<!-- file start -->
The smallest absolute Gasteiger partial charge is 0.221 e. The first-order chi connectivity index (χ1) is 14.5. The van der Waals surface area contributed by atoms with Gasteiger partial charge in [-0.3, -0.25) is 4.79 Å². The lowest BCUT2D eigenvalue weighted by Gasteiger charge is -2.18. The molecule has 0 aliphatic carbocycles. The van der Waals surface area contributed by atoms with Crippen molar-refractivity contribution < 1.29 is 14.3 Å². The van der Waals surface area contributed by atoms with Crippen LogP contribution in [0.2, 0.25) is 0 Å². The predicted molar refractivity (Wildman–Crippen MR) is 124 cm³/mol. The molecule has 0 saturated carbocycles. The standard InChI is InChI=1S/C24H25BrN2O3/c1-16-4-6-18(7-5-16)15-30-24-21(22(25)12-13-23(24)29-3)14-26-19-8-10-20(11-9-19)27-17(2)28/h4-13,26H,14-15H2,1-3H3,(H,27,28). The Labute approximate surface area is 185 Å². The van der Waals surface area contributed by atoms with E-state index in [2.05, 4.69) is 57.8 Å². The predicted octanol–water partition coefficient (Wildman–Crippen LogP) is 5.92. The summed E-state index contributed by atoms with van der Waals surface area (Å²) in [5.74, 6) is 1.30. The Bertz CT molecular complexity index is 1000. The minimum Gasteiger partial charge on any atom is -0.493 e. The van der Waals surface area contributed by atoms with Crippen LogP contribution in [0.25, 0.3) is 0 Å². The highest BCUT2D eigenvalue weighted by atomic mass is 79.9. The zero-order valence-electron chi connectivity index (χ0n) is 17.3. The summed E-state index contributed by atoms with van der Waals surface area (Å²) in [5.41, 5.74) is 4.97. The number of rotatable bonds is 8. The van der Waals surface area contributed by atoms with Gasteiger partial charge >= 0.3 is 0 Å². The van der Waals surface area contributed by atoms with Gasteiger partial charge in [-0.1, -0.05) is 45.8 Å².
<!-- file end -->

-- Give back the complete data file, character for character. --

The smallest absolute Gasteiger partial charge is 0.221 e. The first-order chi connectivity index (χ1) is 14.5. The van der Waals surface area contributed by atoms with Gasteiger partial charge in [-0.3, -0.25) is 4.79 Å². The lowest BCUT2D eigenvalue weighted by Gasteiger charge is -2.18. The molecule has 0 aliphatic carbocycles. The van der Waals surface area contributed by atoms with Crippen molar-refractivity contribution < 1.29 is 14.3 Å². The van der Waals surface area contributed by atoms with Crippen LogP contribution in [0.2, 0.25) is 0 Å². The predicted molar refractivity (Wildman–Crippen MR) is 124 cm³/mol. The molecule has 0 saturated carbocycles. The standard InChI is InChI=1S/C24H25BrN2O3/c1-16-4-6-18(7-5-16)15-30-24-21(22(25)12-13-23(24)29-3)14-26-19-8-10-20(11-9-19)27-17(2)28/h4-13,26H,14-15H2,1-3H3,(H,27,28). The Labute approximate surface area is 185 Å². The van der Waals surface area contributed by atoms with E-state index in [2.05, 4.69) is 57.8 Å². The predicted octanol–water partition coefficient (Wildman–Crippen LogP) is 5.92. The summed E-state index contributed by atoms with van der Waals surface area (Å²) in [5.74, 6) is 1.30. The Bertz CT molecular complexity index is 1000. The minimum Gasteiger partial charge on any atom is -0.493 e. The van der Waals surface area contributed by atoms with Crippen LogP contribution in [0.25, 0.3) is 0 Å². The highest BCUT2D eigenvalue weighted by atomic mass is 79.9. The zero-order valence-electron chi connectivity index (χ0n) is 17.3. The summed E-state index contributed by atoms with van der Waals surface area (Å²) in [5.41, 5.74) is 4.97. The number of rotatable bonds is 8. The van der Waals surface area contributed by atoms with Gasteiger partial charge >= 0.3 is 0 Å². The van der Waals surface area contributed by atoms with Gasteiger partial charge in [-0.1, -0.05) is 45.8 Å².